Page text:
Under a Hackney Carriage licence, drivers can take on pre-booked work, be flagged down from customers on the street or accessed at taxi ranks.
Sunderland City Council is entitled to prescribe the maximum fares that may be charged by Hackney Carriages, with any individual Hackney Carriage driver also free to charge less.
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Although the proposed changes only apply to Hackney Carriages, they are expected to have a wider impact on the taxi trade.
What changes are proposed?
New proposals set out charges based on three tariffs.
A report prepared for the council’s Licensing and Regulatory Committee sets out six example journey distances for each tariff ranging from one mile to five miles.
Tariff one applies to journeys undertaken between Monday- Saturday, 7am-11pm, with the exception of public and bank holidays and the Christmas / New Year period.
The new charges would see an increase of 20p for a one-mile journey, an extra 40p for a 2.5-mile journey and an extra 40p for a five-mile journey.
Tariff two applies to journeys undertaken between 11pm and 7am each day and all day Sunday, with the exception of public and bank holidays and the Christmas / New Year period.
The new charges for this tariff would see an increase of 40p for a one-mile journey, a 40p increase for a 2.5-mile journey and a 60p increase for a five-mile journey.
Tariff three applies to journeys undertaken from 6pm on December 24 to 7am on December 27 and 6pm on December 31 to 7am on January 2 and all day on other public and bank holidays.
The new charges for this tariff would see an increase of 40p for a one-mile journey, an extra 40p for a 2.5-mile journey and a 60p increase for a five-mile journey.
The SHCOA have also requested that the initial free waiting time of 126 seconds be withdrawn, with each period of 60 seconds remaining the same as present at 20p.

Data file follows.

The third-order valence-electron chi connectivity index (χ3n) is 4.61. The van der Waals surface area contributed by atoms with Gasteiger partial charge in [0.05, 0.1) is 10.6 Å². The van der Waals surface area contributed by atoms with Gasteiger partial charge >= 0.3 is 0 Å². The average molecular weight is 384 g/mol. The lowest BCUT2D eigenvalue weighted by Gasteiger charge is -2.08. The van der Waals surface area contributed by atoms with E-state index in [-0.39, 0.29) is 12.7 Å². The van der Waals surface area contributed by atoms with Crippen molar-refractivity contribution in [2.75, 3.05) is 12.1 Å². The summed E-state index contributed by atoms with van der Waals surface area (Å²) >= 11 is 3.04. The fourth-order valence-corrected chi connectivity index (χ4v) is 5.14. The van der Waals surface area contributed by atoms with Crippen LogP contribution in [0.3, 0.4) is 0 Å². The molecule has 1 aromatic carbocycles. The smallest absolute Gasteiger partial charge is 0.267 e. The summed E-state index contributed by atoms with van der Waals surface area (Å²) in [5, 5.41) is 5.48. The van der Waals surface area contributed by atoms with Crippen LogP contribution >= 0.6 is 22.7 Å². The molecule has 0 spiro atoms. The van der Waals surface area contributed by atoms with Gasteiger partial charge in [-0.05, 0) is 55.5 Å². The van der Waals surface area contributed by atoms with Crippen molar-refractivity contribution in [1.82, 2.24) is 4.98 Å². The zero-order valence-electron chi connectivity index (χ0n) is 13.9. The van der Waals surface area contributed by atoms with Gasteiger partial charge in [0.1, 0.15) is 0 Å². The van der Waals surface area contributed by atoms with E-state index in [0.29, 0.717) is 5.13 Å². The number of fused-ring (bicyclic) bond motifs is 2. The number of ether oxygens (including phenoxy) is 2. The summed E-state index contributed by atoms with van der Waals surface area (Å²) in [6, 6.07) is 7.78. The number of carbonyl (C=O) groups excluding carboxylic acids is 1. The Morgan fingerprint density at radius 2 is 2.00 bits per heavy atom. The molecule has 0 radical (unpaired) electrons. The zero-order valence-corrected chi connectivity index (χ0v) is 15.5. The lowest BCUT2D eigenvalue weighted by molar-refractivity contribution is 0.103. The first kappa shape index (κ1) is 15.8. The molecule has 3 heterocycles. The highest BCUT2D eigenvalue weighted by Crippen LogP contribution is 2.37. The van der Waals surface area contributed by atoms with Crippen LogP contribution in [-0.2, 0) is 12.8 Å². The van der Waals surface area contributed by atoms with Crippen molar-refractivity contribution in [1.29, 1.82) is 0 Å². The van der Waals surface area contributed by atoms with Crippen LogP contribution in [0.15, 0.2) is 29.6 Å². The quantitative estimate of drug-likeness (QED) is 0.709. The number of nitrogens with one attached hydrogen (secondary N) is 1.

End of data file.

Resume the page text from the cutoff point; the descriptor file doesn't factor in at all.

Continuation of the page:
And the maximum charge for a customer “fouling the vehicle” is also set to double, increasing from £30 to £60.
Why are the changes being proposed?
Trevor Hines, of the Sunderland Hackney Carriage Operators’ Association, outlined the reasons for the proposals to the Licensing and Regulatory Committee.
The main issues included increased costs of fuel, vehicles, servicing and the wider impacts of inflation.
Mr Hines told the meeting: “It’s never nice asking for a tariff increase and I think most taxi drivers worry that it will affect the number of customers because everything is going up for everybody so everybody is feeling the pinch.
“But we felt it was justified on this occasion because it is just over two years since the last increase and once again everybody has suffered through the pandemic.
“With the present cost of fuel and vehicles and everything associated with the running of the taxi business, we felt that the application was justified.”
Councillors heard that tariff three, which runs over the Christmas and New Year periods and all other bank holidays, aims to provide an incentive for drivers to work during these periods.
During discussion on the proposals, questions were raised about whether tariff three was needed in Sunderland given that some other local authorities in the North East operate without a similar tariff.
A proposal to amend tariff three, keeping it over Christmas and New Year periods but removing the tariff from other public and bank holidays, was proposed by councillor Sam Johnston.
However the proposal failed to win support from a majority of councillors on the Licensing and Regulatory Committee, with the original proposals from SHCOA subsequently approved by the panel.
What happens next?
After winning backing from councillors, the proposals for a revised fare structure enter a period of consultation of no less than 14 days.
Any objections received during the notice period must be given “full consideration” by the committee.
If no objections are received, or all objections made are withdrawn, the revised fares and other charges would come into force.